VOL: 102, ISSUE: 05, PAGE NO: 23
Tracey Courtney, DipHE, is staff nurse vascular surgery, the Royal Devon and Exeter NHS Foundation TrustThe National Patient Safety Agency (NPSA) reported last year that it had been notified of 236 critical incidents involving problems with patient identification wristbands between November 2003 and July 2005 (NPSA, 2005). Patients who have communication barriers, such as those for whom English is not their first language, are the patients most at risk (Human Reliability, 2003).
The National Patient Safety Agency (NPSA) reported last year that it had been notified of 236 critical incidents involving problems with patient identification wristbands between November 2003 and July 2005 (NPSA, 2005). Patients who have communication barriers, such as those for whom English is not their first language, are the patients most at risk (Human Reliability, 2003).
Advice has been issued by the NPSA on the prompt use of identification bands following admission to hospital (NPSA, 2005) and this has highlighted clear lines of responsibility regarding the correct identification of patients. Nurses must ensure that at all stages of care patients have a clear and correct identification band in situ, as misidentification could lead to the wrong treatment being given and even death (O'Dowd, 2005).
A case of misidentification
Beyea (2002) described how the misidentification of a patient led to an unnecessary invasive cardiac procedure. During this patient's treatment there were 17 occasions when, as part of assessment by various health care professionals, identification should have been verified and unfortunately was not.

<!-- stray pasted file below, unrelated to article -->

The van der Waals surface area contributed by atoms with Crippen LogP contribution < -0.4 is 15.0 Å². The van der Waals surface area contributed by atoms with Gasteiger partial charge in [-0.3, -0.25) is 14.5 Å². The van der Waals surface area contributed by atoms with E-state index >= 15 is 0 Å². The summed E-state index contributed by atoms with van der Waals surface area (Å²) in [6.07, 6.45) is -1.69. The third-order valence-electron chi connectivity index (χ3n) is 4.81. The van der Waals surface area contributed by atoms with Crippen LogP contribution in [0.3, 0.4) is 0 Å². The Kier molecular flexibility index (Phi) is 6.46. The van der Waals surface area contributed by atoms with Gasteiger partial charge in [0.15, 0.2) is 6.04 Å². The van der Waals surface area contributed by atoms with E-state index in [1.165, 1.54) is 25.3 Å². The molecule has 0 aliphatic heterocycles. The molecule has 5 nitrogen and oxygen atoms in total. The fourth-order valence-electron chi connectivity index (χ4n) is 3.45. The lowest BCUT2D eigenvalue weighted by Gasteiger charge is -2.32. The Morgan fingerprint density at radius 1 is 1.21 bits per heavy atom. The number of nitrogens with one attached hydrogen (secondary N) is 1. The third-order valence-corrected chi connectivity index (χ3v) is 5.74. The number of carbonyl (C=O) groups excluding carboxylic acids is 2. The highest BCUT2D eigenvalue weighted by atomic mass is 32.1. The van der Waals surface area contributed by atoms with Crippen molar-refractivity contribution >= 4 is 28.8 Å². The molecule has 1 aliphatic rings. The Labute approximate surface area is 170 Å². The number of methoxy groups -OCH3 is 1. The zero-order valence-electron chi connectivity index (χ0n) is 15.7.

The patient reported trying to alert health care professionals but unfortunately they did not listen. This failure to listen to the patient was coupled with a failure to check their wristband.
This incident highlights the fact that health care professionals do not check patient identification wristbands frequently enough, often relying on familiarity with the patient. Beyea (2002) concluded that in this particular incident perioperative staff could be held accountable for not ensuring that the patient had correct identification wristbands in situ. This situation illustrates how, even within a routine area of health care, misidentification can occur.
There are other areas of health care practice where misidentification can pose a risk. One that has come to my attention is handover from ambulance crews to A&E departments.
Until 1970 ambulances were merely used to carry patients to a hospital. But now highly trained paramedics give a variety of emergency treatments including drugs, and ambulances have become an important element of health care delivery.
En route to the emergency department the patient's details are recorded on a handover sheet. These include medical history, time of arrival at the scene, the type of call, and any drugs administered. On arrival at A&E it is common practice for ambulance personnel to wait until the patient has been handed over to a member of staff. They then take the patient to a designated cubicle, ensure she or he is comfortable and then leave.
If a number of patients are arriving at the same time by ambulance, the paramedics await their turn to hand over the patient. When staffing levels are low and the department is busy, however, patients can be left without a wristband until a nurse is able to clerk them in.
After the patient has been handed over to A&E, the ambulance personnel's responsibility ends. At this point, until the patient has been clerked, there is nothing other than verbal communication to link the patient to their correct handover sheet.
This is a situation where a misidentification incident could occur and therefore nurses should be cautious, especially with patients who are unable to identify themselves.